[E-Lang] Java 2 "Security" (was: Re: WelcomeChrisSkalkaandScottSmith of Johns Hopkins)

David Wagner daw@mozart.cs.berkeley.edu
27 Jan 2001 00:33:31 GMT


Ben Laurie  wrote:
>David Wagner wrote:
>> >> There's nothing about ACL's that forces you to do all-or-nothing
>> >> delegation.
>
>I had a feeling you meant this, and it is only just not all-or-nothing.
>In particular, there's a relatively small (in comparison to the number
>of files on a system) number of groups, and only root can change group
>membership! So, in order to allow users to actually use this facility, I
>have to give them root. Nice!

But it's totally obvious to see how to modify this example to
build an ACL system which allows delegation that is as fine-grained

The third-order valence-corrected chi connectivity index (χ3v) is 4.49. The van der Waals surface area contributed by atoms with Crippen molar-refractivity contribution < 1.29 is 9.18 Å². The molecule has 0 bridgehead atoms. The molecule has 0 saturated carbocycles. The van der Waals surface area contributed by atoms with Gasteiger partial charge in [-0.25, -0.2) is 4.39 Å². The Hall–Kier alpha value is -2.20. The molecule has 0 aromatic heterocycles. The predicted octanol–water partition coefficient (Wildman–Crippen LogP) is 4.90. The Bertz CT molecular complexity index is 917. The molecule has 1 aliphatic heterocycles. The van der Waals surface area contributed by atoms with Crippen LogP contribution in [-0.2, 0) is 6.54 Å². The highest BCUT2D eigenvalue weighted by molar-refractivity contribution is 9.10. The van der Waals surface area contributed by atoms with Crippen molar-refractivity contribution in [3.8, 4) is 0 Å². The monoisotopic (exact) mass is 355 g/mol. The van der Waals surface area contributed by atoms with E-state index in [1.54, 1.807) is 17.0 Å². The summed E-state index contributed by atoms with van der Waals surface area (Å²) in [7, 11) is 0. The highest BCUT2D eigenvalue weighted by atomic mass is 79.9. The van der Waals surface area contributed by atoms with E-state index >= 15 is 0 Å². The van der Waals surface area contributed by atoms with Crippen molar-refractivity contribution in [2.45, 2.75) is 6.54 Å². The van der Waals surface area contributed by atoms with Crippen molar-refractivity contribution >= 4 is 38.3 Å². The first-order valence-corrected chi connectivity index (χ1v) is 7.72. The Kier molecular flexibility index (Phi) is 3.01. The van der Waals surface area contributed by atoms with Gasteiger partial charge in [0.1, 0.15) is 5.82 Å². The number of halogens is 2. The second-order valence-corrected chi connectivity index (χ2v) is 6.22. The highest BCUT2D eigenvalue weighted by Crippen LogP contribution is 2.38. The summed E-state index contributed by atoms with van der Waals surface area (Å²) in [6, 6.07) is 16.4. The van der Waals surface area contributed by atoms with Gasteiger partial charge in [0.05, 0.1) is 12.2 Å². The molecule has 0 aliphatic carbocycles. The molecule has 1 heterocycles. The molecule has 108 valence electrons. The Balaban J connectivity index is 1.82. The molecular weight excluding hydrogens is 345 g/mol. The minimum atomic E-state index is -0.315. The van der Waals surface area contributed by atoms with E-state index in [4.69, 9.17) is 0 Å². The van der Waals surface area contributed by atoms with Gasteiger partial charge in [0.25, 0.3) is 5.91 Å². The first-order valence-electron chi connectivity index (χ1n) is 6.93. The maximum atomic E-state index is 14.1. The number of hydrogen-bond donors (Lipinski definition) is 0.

as you like.  Sure, Unix delegation isn't as flexible or fine-grained
as you might like, but I said that right from the start.  And if
you want more flexibility, you can achieve it within the ACL framework.

I'm not claiming that *all* ACL systems allow wonderful delegation
properties.  I'm just claiming that if you want super delegation,
there's no reason you can't build it into an ACL system.  To show
the latter, it suffices that *one* example that meets the criteria.

If ability to delegate privileges is your only criterion, there's
no reason why you can't use an ACL system instead of a capabilities
system.